Gains in payroll employment relative to the population have helped pull the unemployment rate lower. Moreover, prior to the most recent 12 months, declines in the LFP rate put further downward pressure on the unemployment rate. Offsetting this pressure to varying degrees has been the fact that the CPS measure of employment has tended to increase more slowly than the payroll measure, making the decline in the unemployment rate smaller than it would have been otherwise. During the last 12 months, the LFP rate turned positive on balance, meaning that the magnitude of the unemployment rate decline has been considerably less than implied by the relative strength of payroll employment growth.
Going forward, another strong payroll employment reading for August is certainly no guarantee of a corresponding decline in the unemployment rate. But as shown by my colleagues David Altig and Patrick Higgins in an earlier macroblog post, under a reasonable range of assumptions for the trend path of population growth, the LFP rate, and the gap between the CPS and payroll survey measures of employment, payroll growth averaging above 150,000 a month should be enough to cause the unemployment rate to continue declining.
August 11, 2016
Forecasting Loan Losses for Stress Tests
Bank capital requirements are back in the news with the recent announcements of the results of U.S. stress tests by the Federal Reserve and the European Union (E.U.) stress tests by the European Banking Authority (EBA). The Federal Reserve found that all 33 of the bank holding companies participating in its test would have continued to meet the applicable capital requirements. The EBA found progress among the 51 banks in its test, but it did not define a pass/fail threshold. In summarizing the results, EBA Chairman Andrea Enria is widely quoted as saying, "Whilst we recognise the extensive capital raising done so far, this is not a clean bill of health," and that there remains work to do.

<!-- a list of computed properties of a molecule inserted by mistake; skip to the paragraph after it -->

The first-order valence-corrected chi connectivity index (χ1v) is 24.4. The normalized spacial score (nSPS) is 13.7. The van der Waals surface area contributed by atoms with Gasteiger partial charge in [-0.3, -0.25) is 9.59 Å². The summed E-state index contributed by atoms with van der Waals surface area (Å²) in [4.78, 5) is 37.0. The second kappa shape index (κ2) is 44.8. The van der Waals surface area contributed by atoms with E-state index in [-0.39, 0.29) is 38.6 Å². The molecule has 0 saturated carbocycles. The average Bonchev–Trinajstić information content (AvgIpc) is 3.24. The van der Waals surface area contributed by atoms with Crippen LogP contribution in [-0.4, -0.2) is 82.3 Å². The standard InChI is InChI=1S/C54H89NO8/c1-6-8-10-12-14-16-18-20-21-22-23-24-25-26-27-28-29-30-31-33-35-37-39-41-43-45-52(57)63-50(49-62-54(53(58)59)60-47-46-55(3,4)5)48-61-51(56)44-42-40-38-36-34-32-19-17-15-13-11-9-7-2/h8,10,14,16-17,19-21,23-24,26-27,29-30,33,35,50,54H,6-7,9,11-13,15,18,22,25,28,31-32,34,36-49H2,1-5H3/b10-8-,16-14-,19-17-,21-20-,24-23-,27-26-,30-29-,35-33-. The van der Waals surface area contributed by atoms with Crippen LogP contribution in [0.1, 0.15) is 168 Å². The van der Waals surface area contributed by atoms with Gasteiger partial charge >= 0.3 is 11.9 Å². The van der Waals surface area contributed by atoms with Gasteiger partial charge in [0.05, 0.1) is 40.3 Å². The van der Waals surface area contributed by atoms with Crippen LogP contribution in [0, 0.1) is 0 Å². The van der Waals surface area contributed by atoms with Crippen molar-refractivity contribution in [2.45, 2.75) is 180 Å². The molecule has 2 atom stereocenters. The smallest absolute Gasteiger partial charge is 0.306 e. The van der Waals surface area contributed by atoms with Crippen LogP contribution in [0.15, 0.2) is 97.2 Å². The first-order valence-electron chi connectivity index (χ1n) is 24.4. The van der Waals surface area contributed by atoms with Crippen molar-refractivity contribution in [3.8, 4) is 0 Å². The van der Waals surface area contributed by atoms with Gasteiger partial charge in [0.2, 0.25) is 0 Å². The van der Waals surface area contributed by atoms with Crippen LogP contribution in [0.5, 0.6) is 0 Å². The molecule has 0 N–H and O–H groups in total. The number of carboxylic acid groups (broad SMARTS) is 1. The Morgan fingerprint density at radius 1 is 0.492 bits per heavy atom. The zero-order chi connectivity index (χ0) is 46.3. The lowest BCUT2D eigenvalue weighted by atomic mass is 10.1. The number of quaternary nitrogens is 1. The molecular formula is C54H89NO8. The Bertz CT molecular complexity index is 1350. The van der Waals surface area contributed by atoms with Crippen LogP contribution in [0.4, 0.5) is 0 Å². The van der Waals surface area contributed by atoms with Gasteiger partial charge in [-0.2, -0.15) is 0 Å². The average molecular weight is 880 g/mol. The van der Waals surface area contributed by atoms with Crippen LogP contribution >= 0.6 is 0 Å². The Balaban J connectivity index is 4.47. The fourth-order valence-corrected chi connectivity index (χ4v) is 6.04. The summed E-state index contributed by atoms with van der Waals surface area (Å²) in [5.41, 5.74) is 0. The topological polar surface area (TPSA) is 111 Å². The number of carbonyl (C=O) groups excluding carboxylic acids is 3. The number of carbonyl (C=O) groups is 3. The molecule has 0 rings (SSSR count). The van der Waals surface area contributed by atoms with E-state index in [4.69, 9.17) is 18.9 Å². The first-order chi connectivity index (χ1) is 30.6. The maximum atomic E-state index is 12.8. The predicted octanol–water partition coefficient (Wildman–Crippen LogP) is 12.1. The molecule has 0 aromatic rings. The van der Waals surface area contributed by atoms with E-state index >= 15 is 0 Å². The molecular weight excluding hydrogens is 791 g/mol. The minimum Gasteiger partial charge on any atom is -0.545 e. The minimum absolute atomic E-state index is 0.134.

The results of the stress tests do not mean that banks could survive any possible future macroeconomic shock. That standard would be an extraordinarily high one and would require each bank to hold capital equal to its total assets (or maybe even more if the bank held derivatives). However, the U.S. approach to scenario design is intended to make sure that the "severely adverse" scenario is indeed a very bad recession.
The Federal Reserve's Policy Statement on the Scenario Design Framework for Stress Testing indicates that the severely adverse scenario will have an unemployment increase of between 3 and 5 percentage points or a level of 10 percent overall. That statement observes that during the last half century, the United States has seen four severe recessions with that large of an increase in the unemployment rate, with the rate peaking at more than 10 percent in last three severe recessions.